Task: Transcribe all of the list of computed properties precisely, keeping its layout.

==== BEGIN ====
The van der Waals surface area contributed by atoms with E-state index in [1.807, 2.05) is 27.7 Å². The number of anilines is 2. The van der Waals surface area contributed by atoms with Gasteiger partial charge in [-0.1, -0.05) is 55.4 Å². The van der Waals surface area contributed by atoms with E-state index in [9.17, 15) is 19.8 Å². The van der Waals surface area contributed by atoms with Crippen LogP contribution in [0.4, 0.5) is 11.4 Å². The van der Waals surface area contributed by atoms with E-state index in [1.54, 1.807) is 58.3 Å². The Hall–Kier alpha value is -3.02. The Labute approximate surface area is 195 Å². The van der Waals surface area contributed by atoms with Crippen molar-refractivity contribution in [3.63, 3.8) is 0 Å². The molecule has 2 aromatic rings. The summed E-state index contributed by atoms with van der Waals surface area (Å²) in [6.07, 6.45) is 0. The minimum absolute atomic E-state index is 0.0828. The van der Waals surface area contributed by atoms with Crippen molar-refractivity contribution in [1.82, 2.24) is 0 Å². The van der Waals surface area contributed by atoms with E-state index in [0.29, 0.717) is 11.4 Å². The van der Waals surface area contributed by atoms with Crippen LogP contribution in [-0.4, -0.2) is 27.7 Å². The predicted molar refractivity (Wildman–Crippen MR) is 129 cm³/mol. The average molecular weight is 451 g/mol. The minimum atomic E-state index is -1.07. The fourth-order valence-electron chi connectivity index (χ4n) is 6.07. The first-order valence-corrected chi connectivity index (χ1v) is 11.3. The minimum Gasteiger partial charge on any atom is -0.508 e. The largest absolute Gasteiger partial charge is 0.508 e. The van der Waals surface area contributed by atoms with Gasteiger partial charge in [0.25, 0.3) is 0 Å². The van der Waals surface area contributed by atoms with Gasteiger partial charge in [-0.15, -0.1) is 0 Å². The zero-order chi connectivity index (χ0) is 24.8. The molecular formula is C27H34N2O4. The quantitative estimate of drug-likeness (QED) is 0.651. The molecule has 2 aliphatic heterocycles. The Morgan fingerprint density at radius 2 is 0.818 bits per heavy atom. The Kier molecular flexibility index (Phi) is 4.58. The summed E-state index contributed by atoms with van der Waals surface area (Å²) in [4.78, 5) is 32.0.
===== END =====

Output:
The van der Waals surface area contributed by atoms with E-state index in [1.807, 2.05) is 27.7 Å². The number of anilines is 2. The van der Waals surface area contributed by atoms with Gasteiger partial charge in [-0.1, -0.05) is 55.4 Å². The van der Waals surface area contributed by atoms with E-state index in [9.17, 15) is 19.8 Å². The van der Waals surface area contributed by atoms with Crippen LogP contribution in [0.4, 0.5) is 11.4 Å². The van der Waals surface area contributed by atoms with E-state index in [1.54, 1.807) is 58.3 Å². The Hall–Kier alpha value is -3.02. The Labute approximate surface area is 195 Å². The van der Waals surface area contributed by atoms with Crippen molar-refractivity contribution in [3.63, 3.8) is 0 Å². The molecule has 2 aromatic rings. The summed E-state index contributed by atoms with van der Waals surface area (Å²) in [6.07, 6.45) is 0. The minimum absolute atomic E-state index is 0.0828. The van der Waals surface area contributed by atoms with Crippen molar-refractivity contribution in [1.82, 2.24) is 0 Å². The van der Waals surface area contributed by atoms with E-state index in [0.29, 0.717) is 11.4 Å². The van der Waals surface area contributed by atoms with Crippen LogP contribution in [-0.4, -0.2) is 27.7 Å². The predicted molar refractivity (Wildman–Crippen MR) is 129 cm³/mol. The average molecular weight is 451 g/mol. The minimum atomic E-state index is -1.07. The fourth-order valence-electron chi connectivity index (χ4n) is 6.07. The first-order valence-corrected chi connectivity index (χ1v) is 11.3. The minimum Gasteiger partial charge on any atom is -0.508 e. The largest absolute Gasteiger partial charge is 0.508 e. The van der Waals surface area contributed by atoms with Gasteiger partial charge in [0.25, 0.3) is 0 Å². The van der Waals surface area contributed by atoms with Gasteiger partial charge in [-0.15, -0.1) is 0 Å². The zero-order chi connectivity index (χ0) is 24.8. The molecular formula is C27H34N2O4. The quantitative estimate of drug-likeness (QED) is 0.651. The molecule has 2 aliphatic heterocycles. The Morgan fingerprint density at radius 2 is 0.818 bits per heavy atom. The Kier molecular flexibility index (Phi) is 4.58. The summed E-state index contributed by atoms with van der Waals surface area (Å²) in [4.78, 5) is 32.0.